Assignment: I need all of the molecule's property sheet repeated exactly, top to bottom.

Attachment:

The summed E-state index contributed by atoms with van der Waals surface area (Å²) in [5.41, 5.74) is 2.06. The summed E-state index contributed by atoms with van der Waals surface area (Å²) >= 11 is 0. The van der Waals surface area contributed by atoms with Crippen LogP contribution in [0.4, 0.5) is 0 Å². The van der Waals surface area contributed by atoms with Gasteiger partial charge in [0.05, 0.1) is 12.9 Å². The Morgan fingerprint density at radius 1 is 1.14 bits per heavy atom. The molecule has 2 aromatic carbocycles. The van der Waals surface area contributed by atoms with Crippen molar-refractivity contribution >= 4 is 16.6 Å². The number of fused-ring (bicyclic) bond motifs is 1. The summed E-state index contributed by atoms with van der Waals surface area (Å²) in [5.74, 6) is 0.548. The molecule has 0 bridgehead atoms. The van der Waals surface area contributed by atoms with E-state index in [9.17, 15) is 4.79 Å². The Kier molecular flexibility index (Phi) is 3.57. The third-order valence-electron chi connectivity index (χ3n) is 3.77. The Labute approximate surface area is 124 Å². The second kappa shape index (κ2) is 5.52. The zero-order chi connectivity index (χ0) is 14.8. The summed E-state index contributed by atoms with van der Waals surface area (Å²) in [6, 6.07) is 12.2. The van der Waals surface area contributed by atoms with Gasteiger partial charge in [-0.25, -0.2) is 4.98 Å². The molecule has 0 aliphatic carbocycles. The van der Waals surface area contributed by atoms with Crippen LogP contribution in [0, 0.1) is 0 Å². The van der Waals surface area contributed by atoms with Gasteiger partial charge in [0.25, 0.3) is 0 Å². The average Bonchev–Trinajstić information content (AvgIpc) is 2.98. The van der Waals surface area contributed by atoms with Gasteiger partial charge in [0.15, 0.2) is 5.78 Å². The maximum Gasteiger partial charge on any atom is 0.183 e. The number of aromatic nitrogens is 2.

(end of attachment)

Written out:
The summed E-state index contributed by atoms with van der Waals surface area (Å²) in [5.41, 5.74) is 2.06. The summed E-state index contributed by atoms with van der Waals surface area (Å²) >= 11 is 0. The van der Waals surface area contributed by atoms with Crippen LogP contribution in [0.4, 0.5) is 0 Å². The van der Waals surface area contributed by atoms with Gasteiger partial charge in [0.05, 0.1) is 12.9 Å². The Morgan fingerprint density at radius 1 is 1.14 bits per heavy atom. The molecule has 2 aromatic carbocycles. The van der Waals surface area contributed by atoms with Crippen molar-refractivity contribution >= 4 is 16.6 Å². The number of fused-ring (bicyclic) bond motifs is 1. The summed E-state index contributed by atoms with van der Waals surface area (Å²) in [5.74, 6) is 0.548. The molecule has 0 bridgehead atoms. The van der Waals surface area contributed by atoms with E-state index in [9.17, 15) is 4.79 Å². The Kier molecular flexibility index (Phi) is 3.57. The third-order valence-electron chi connectivity index (χ3n) is 3.77. The Labute approximate surface area is 124 Å². The second kappa shape index (κ2) is 5.52. The zero-order chi connectivity index (χ0) is 14.8. The summed E-state index contributed by atoms with van der Waals surface area (Å²) in [6, 6.07) is 12.2. The van der Waals surface area contributed by atoms with Gasteiger partial charge in [-0.25, -0.2) is 4.98 Å². The molecule has 0 aliphatic carbocycles. The van der Waals surface area contributed by atoms with Crippen LogP contribution in [0, 0.1) is 0 Å². The van der Waals surface area contributed by atoms with Gasteiger partial charge in [0.25, 0.3) is 0 Å². The average Bonchev–Trinajstić information content (AvgIpc) is 2.98. The van der Waals surface area contributed by atoms with Gasteiger partial charge in [0.15, 0.2) is 5.78 Å². The maximum Gasteiger partial charge on any atom is 0.183 e. The number of aromatic nitrogens is 2.